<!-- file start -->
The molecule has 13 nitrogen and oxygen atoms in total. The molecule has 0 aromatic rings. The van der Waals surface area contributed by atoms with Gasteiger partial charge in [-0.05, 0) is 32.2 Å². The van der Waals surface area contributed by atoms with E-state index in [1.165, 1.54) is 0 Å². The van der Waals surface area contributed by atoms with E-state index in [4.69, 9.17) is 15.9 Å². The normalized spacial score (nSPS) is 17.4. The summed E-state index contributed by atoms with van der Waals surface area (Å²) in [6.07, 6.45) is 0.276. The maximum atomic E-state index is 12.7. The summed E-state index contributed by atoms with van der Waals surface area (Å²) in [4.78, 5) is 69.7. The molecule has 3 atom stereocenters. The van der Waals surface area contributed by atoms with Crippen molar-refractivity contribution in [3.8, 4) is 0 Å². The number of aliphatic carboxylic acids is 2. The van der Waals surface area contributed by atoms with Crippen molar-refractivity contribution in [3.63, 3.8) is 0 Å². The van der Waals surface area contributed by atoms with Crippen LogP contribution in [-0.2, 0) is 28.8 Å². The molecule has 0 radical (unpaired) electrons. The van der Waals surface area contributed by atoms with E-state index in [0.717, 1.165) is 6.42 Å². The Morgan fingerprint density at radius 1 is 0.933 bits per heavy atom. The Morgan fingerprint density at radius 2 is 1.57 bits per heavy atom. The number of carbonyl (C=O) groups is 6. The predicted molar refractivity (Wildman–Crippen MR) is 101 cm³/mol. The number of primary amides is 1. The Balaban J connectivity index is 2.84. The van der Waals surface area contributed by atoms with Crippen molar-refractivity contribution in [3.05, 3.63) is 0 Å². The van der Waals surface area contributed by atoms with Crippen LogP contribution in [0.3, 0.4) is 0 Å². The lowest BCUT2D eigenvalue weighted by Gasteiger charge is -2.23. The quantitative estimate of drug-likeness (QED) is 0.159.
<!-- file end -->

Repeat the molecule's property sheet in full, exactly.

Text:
The molecule has 13 nitrogen and oxygen atoms in total. The molecule has 0 aromatic rings. The van der Waals surface area contributed by atoms with Gasteiger partial charge in [-0.05, 0) is 32.2 Å². The van der Waals surface area contributed by atoms with E-state index in [1.165, 1.54) is 0 Å². The van der Waals surface area contributed by atoms with E-state index in [4.69, 9.17) is 15.9 Å². The normalized spacial score (nSPS) is 17.4. The summed E-state index contributed by atoms with van der Waals surface area (Å²) in [6.07, 6.45) is 0.276. The maximum atomic E-state index is 12.7. The summed E-state index contributed by atoms with van der Waals surface area (Å²) in [4.78, 5) is 69.7. The molecule has 3 atom stereocenters. The van der Waals surface area contributed by atoms with Crippen molar-refractivity contribution in [3.8, 4) is 0 Å². The number of aliphatic carboxylic acids is 2. The van der Waals surface area contributed by atoms with Crippen molar-refractivity contribution in [3.63, 3.8) is 0 Å². The van der Waals surface area contributed by atoms with Crippen LogP contribution in [-0.2, 0) is 28.8 Å². The molecule has 0 radical (unpaired) electrons. The van der Waals surface area contributed by atoms with E-state index in [0.717, 1.165) is 6.42 Å². The Morgan fingerprint density at radius 1 is 0.933 bits per heavy atom. The Morgan fingerprint density at radius 2 is 1.57 bits per heavy atom. The number of carbonyl (C=O) groups is 6. The predicted molar refractivity (Wildman–Crippen MR) is 101 cm³/mol. The number of primary amides is 1. The Balaban J connectivity index is 2.84. The van der Waals surface area contributed by atoms with Crippen molar-refractivity contribution in [3.05, 3.63) is 0 Å². The van der Waals surface area contributed by atoms with Crippen LogP contribution in [0.3, 0.4) is 0 Å². The lowest BCUT2D eigenvalue weighted by Gasteiger charge is -2.23. The quantitative estimate of drug-likeness (QED) is 0.159.